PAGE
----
Veterans News

Program Shifts and Silver Linings

For many of our volunteers, this November is quieter than usual. No dinners. No visits to the VA. No Stand Downs. Traditional Veterans Day events have been canceled, adapted, and changed. Facilities are restricting access to protect veterans’ health. But, there’s a way forward.

The work continues: it just looks different this year. We talked to Patrick Gleason, the VA Voluntary Service Chief at the Jesse Brown VA Medical Center in Chicago, to see what supporting veterans looks like in the era of COVID-19.

At right, Gleason poses with Elks Scholar Fellow Sancy Childers, at the 2018 Elks Scholar Leadership Weekend.

We started with a callback to mid-March, when his office had to quickly shut down the volunteer program and find a way to serve veterans without all the volunteers they’d come to depend on. For the staff and the volunteers, this was not easy. In fact, Gleason said the number one word for it was “emotional.”

He recalls, “We had to inform all our volunteers by mail, by email and by phone, unfortunately telling these folks that they would not be able to come in until further notice. It was very sensitive, and it was very sad because a number of them have been coming in regularly for quite for a long time. This is a huge part of their lives.”

It wasn’t just hard for the volunteers. The VA staff greatly missed the extra help and the chance to spend time with the volunteers they’d come to depend on and to call friends. There was also the burden on employees having to pick up the work that was normally done by these volunteers, which was no small feat.

“I’ve never worked so hard to have fewer volunteers,” jokes Gleason, whose job in normal times involves rallying as much community support and as many volunteers as possible.

Even during a pandemic, especially during a pandemic, veterans need support. Gleason says right now, the most urgent needs that volunteers can fill are helping with simple, physical things.

  • Veterans need food. At Jesse Brown and many other facilities, they had to shut down their weekly food pantry for veterans. VA facilities are sending veterans home with small bags of food, usually with instant meals and other shelf-stable items. Donations of these items are very helpful. Veterans are also visiting local food pantries, so supporting them will also serve veterans.
  • Veterans are missing social interaction. Most of the regularly scheduled activities for veterans are canceled. Send books and games. Arrange movie nights and have pizza delivered. Host Bingo over the PA system. Send baked goods. Set up phone calls or Zoom check-ins with veterans that you normally visit.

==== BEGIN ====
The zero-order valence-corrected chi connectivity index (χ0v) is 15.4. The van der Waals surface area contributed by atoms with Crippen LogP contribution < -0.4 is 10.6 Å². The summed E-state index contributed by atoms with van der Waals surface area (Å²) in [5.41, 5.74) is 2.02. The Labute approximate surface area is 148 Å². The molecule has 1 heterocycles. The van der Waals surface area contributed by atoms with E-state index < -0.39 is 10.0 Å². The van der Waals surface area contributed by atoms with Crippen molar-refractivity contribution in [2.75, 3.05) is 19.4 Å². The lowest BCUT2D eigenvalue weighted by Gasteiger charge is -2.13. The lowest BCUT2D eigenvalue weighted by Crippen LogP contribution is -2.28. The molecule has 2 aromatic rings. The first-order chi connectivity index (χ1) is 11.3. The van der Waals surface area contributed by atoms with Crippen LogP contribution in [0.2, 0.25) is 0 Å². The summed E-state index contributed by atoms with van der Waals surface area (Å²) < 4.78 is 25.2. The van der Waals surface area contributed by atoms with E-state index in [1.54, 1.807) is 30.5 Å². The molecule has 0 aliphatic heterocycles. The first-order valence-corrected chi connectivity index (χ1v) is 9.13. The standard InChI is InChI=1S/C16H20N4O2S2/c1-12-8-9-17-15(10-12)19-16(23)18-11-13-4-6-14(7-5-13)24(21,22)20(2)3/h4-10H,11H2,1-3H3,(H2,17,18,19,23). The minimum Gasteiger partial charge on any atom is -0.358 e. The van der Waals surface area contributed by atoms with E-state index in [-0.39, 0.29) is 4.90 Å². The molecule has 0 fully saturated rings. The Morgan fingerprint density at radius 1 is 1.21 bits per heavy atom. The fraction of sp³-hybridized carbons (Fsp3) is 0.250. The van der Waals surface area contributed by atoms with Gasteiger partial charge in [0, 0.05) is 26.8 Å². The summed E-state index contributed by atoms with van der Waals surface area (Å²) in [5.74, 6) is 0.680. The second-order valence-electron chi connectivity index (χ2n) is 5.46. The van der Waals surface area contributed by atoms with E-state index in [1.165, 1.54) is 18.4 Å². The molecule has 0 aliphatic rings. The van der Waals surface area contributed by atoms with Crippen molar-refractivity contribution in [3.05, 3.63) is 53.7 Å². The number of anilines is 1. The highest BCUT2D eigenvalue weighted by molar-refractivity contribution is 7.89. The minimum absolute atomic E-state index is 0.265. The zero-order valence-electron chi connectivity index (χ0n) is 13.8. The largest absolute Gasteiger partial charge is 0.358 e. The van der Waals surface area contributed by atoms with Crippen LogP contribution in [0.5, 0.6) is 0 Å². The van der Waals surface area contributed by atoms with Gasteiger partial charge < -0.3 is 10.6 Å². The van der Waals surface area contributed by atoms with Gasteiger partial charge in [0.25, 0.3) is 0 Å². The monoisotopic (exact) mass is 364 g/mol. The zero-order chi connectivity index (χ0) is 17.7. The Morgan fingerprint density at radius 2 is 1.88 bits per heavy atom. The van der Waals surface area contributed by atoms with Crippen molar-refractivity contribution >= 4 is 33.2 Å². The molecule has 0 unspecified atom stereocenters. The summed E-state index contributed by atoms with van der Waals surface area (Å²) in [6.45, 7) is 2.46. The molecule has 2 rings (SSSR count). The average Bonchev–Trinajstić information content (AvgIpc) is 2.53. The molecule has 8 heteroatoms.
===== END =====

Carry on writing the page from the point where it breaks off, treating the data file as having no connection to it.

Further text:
• Veterans need basic supplies. Times are tough for money people, and donations of some items are down. You can donate hygiene items, socks, underwear, and sweatshirts, and pants. For some, coffee is also considered to be basic supplies.
  • Veterans are dealing with isolation. For those who live alone and those who miss visiting with volunteers, staff members, and friends on a regular basis, they need to know that someone cares. Consider participating in Cards for Veterans. Write letters or cards for veterans in facilities. Invite your children and grandchildren to help.
  • Veterans (in Chicago and similar climates) need warm winter clothing. Usually, veterans receive donations like these at events like the annual Winter Veterans Stand Down. This year, the Stand Down can’t happen, so veterans have to visit the scaled-down clothes closet at Jesse Brown, and rely on donations from the community.
  • Coordinate with the staff before moving forward. Guidelines are different in different places, due to local requirements and increases in the virus. A long-term care facility will likely be much more cautious than other types of facilities, and warmer climates may be able to host outdoor events longer than other places.
  • Be patient. The VA is planning ahead and some volunteer opportunities are open again. The VA has altered its volunteer training to include information about PPE, COVID awareness, and other required precautions. Make your own decisions about what you feel comfortable doing.

Gleason elaborates, “We want all our volunteers to be fully aware of the risks that they’re taking. We don’t want to decide for them who can and who can’t volunteer. We want to be very transparent. And all volunteers sign a commitment that they’ll adhere to all the requirements.”

One silver lining is a renewed awareness of the importance of their work. “We had people that called every day to see if they could come back. Every day, we’d say, you have to trust us, we’ll let you know. We really learned the value of what providing volunteer opportunities means for many people.”


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